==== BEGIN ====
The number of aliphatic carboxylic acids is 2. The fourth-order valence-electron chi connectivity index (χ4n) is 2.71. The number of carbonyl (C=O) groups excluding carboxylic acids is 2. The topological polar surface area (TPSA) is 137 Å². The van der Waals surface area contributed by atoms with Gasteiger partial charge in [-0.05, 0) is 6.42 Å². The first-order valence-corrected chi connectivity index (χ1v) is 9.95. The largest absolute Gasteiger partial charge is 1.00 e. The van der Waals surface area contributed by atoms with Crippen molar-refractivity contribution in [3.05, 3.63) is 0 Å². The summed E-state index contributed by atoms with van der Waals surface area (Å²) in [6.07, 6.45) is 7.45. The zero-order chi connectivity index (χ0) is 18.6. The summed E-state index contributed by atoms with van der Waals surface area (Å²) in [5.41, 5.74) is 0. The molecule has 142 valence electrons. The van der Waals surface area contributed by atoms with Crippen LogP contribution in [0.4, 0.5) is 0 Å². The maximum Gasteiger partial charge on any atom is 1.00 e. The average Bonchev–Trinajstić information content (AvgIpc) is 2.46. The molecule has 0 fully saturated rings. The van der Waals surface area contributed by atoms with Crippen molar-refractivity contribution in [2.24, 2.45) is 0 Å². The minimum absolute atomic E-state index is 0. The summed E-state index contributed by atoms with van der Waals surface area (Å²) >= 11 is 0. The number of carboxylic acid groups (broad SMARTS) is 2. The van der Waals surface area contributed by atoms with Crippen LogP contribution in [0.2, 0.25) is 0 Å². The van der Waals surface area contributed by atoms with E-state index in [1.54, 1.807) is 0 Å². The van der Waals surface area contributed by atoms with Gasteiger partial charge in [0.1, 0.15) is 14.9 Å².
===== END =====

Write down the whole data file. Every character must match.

The number of aliphatic carboxylic acids is 2. The fourth-order valence-electron chi connectivity index (χ4n) is 2.71. The number of carbonyl (C=O) groups excluding carboxylic acids is 2. The topological polar surface area (TPSA) is 137 Å². The van der Waals surface area contributed by atoms with Gasteiger partial charge in [-0.05, 0) is 6.42 Å². The first-order valence-corrected chi connectivity index (χ1v) is 9.95. The largest absolute Gasteiger partial charge is 1.00 e. The van der Waals surface area contributed by atoms with Crippen molar-refractivity contribution in [3.05, 3.63) is 0 Å². The summed E-state index contributed by atoms with van der Waals surface area (Å²) in [6.07, 6.45) is 7.45. The zero-order chi connectivity index (χ0) is 18.6. The summed E-state index contributed by atoms with van der Waals surface area (Å²) in [5.41, 5.74) is 0. The molecule has 142 valence electrons. The van der Waals surface area contributed by atoms with Crippen LogP contribution in [0.4, 0.5) is 0 Å². The maximum Gasteiger partial charge on any atom is 1.00 e. The average Bonchev–Trinajstić information content (AvgIpc) is 2.46. The molecule has 0 fully saturated rings. The van der Waals surface area contributed by atoms with Crippen molar-refractivity contribution in [2.24, 2.45) is 0 Å². The minimum absolute atomic E-state index is 0. The summed E-state index contributed by atoms with van der Waals surface area (Å²) >= 11 is 0. The number of carboxylic acid groups (broad SMARTS) is 2. The van der Waals surface area contributed by atoms with Crippen LogP contribution in [0.2, 0.25) is 0 Å². The van der Waals surface area contributed by atoms with E-state index in [1.54, 1.807) is 0 Å². The van der Waals surface area contributed by atoms with Gasteiger partial charge in [0.1, 0.15) is 14.9 Å².